On December 16, the UN high commissioner for human rights, Zeid Ra’ad Al Hussein, said: “The repeated dismissal of the claims of serious human rights violations as fabrications, coupled with the failure to allow our independent monitors access to the worst affected areas in northern Rakhine, is highly insulting to the victims and an abdication of the Government’s obligations under international human rights law.” He further characterized the Burmese government’s response as “short-sighted, counterproductive, even callous.”
The ongoing military operations have had a major impact on the local population. Since October 9, authorities have kept Maungdaw Township in a state of virtual lockdown, curtailed freedom of movement, blocked humanitarian aid, and denied entry to journalists and human rights monitors. Tens of thousands of people have been displaced internally, but government and military restrictions on aid agencies have prevented them from conducting adequate needs assessments. The UN has reported that an estimated 27,000 Rohingya have become refugees in Bangladesh. Humanitarian organizations told Human Rights Watch that while some aid is reaching Maungdaw Township, the worst affected areas are still receiving no assistance. Since early October, the UN and other international NGOs have been unable to reach 130,000 highly vulnerable people in northern Maungdaw Township who previously received food, cash, and nutrition assistance. Limited government access has allowed some assistance to resume for only 20,000 of the 150,000 people that normally receive aid.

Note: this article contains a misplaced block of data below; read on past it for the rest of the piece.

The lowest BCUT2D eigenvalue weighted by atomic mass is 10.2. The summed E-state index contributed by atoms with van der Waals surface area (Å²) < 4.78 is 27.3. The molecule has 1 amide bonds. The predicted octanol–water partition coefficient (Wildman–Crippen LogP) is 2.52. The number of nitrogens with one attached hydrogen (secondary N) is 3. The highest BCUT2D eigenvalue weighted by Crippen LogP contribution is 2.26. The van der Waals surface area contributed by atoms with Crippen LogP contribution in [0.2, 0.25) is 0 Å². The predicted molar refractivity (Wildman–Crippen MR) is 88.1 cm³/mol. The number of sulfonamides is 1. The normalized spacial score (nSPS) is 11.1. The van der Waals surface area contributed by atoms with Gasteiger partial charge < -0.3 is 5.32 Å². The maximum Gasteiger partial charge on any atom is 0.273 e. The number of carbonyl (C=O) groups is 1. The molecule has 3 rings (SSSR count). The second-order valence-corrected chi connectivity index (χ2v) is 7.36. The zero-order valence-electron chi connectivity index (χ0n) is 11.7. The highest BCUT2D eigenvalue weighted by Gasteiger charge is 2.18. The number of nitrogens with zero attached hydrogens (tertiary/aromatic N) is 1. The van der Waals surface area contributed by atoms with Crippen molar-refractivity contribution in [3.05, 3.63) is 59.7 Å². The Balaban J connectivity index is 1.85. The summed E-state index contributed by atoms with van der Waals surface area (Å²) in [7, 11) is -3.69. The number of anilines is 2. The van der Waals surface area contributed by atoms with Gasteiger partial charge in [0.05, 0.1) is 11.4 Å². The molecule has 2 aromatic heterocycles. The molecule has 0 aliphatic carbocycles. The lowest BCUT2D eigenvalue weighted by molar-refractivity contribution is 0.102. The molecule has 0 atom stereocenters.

Burma’s failure to end military abuses against Rohingya and hold those responsible to account demands an independent inquiry with UN participation, Human Rights Watch said. National and state governments have appointed commissions that are neither credible nor independent to look into allegations of abuses.
“The government’s failure to appoint credible commissions to thoroughly and impartially investigate the allegations undermines claims that it is building a country based on the rule of law,” Adams said. “However, it is not too late to reverse course and allow aid agencies and impartial observers into affected areas to document what has happened and ensure the delivery of food, medicine, and other life-saving services.”